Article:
Pampas grass is a large decorative plant that has enjoyed a recent resurgence in landscaping. When cared for properly, it can be a great addition to a balcony as a windbreak or privacy screen.
Let’s look at everything you’ll need to know to grow and care for pampas grass on a balcony.
Pampas Grass Requirements
Pampas grass grows in USDA Hardiness Zones 7-11 but can get by in Zone 6. Standard pampas grass grows up to 10ft. tall, but the dwarf variety (Pumila) stands around 5ft. tall. As such, it’s a better choice for balconies and smaller outdoor areas.
It’s considered an invasive species in some states, leading to restrictions or outright bans. Look into these before you buy pampas grass.
Important Things to Know
Sunlight: Full sun or partial shade
Grow in pots: Yes – 10-gallon or larger
Grow indoors: Yes, but don’t. Pampas grass sheds seeds!
Soil type: Well-draining
When to plant: Winter or spring
Growing Pampas Grass
Growing pampas grass on a balcony is pretty easy. You’ll need:
While it’s possible to grow pampas grass from seed, there’s little point. Established plants aren’t expensive and should be available at most hardware stores.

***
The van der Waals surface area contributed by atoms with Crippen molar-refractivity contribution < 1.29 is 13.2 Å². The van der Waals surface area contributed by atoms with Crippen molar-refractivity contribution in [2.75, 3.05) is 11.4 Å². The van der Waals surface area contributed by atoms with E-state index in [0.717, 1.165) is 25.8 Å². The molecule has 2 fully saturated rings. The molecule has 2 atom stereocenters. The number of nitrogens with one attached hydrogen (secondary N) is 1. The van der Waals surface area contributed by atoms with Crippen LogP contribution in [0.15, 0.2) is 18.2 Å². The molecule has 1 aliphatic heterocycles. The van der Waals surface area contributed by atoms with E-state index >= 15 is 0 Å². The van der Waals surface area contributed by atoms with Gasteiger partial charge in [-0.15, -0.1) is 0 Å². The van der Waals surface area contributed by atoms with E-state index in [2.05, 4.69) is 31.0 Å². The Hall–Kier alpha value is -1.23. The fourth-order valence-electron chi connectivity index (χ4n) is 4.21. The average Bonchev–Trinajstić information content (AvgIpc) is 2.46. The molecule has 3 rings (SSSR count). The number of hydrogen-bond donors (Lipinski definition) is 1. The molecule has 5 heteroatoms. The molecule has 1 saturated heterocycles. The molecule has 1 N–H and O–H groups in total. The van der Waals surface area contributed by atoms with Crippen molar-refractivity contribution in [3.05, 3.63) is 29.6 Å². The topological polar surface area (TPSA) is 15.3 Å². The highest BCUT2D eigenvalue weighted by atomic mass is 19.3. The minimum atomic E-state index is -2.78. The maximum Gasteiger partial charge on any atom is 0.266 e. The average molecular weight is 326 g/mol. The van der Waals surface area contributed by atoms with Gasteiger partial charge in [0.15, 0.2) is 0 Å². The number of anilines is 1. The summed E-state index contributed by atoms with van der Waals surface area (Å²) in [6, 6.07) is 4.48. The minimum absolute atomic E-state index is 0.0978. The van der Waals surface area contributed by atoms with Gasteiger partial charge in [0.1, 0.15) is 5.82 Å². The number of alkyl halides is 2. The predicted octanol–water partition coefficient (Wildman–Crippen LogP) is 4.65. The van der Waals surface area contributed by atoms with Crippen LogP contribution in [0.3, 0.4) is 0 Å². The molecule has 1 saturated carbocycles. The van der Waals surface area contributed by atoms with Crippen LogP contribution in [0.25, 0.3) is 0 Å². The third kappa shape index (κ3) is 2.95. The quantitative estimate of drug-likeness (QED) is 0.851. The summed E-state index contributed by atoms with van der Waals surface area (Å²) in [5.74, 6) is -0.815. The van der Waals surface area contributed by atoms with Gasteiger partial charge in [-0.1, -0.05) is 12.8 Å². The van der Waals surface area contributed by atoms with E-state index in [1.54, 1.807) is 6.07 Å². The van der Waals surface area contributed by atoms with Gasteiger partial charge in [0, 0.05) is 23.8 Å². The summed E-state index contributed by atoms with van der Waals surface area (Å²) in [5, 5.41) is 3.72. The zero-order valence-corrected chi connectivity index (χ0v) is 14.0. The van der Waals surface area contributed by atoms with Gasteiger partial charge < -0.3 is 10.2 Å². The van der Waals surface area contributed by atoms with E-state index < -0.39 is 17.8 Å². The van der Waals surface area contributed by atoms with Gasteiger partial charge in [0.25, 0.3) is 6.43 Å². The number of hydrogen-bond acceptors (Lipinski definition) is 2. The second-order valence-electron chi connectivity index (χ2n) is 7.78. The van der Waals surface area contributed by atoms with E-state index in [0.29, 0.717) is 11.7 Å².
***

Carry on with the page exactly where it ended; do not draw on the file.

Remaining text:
- Mix together your soil and perlite before adding an inch or two to the pot.
- Remove the pampas from its pot, shaking dirt off the roots. Don’t be afraid of being rough. Providing you don’t break the roots, you can remove as much dirt as possible.
- Place the pampas in the 10-gallon pot and hold it in place while you fill the pot up with soil.
- Every so often, press the soil down gently.
- Leave for up to a week and then water thoroughly. Doing so will give the roots chance to start growing.
- Place in full sun and leave it to do its thing!
Maintenance and Care
Pampas grass is pretty resilient and can tolerate pretty heavy droughts. Even in the height of a hot summer, you should only need to water it thoroughly once a week. Make sure your pot has drainage holes and water it enough for it to start draining out the pot.
Prune the grass in winter or spring, simply cutting off dead leaves and seed heads. Make sure you wear gloves – pampas grass is sharp!
As you’ll be growing it in a pot, water with fertilizer after its first full year. Do this at most once a month during the growing season, and once after pruning.
If you’re growing pampas grass for decoration, consider just buying the dried heads instead!
Final Thoughts on Pampas Grass
Providing you’re allowed to grow pampas grass in your state, it’s a super easy, low maintenance option for a balcony garden. Just be careful if you have kids or pets because it’s sharp!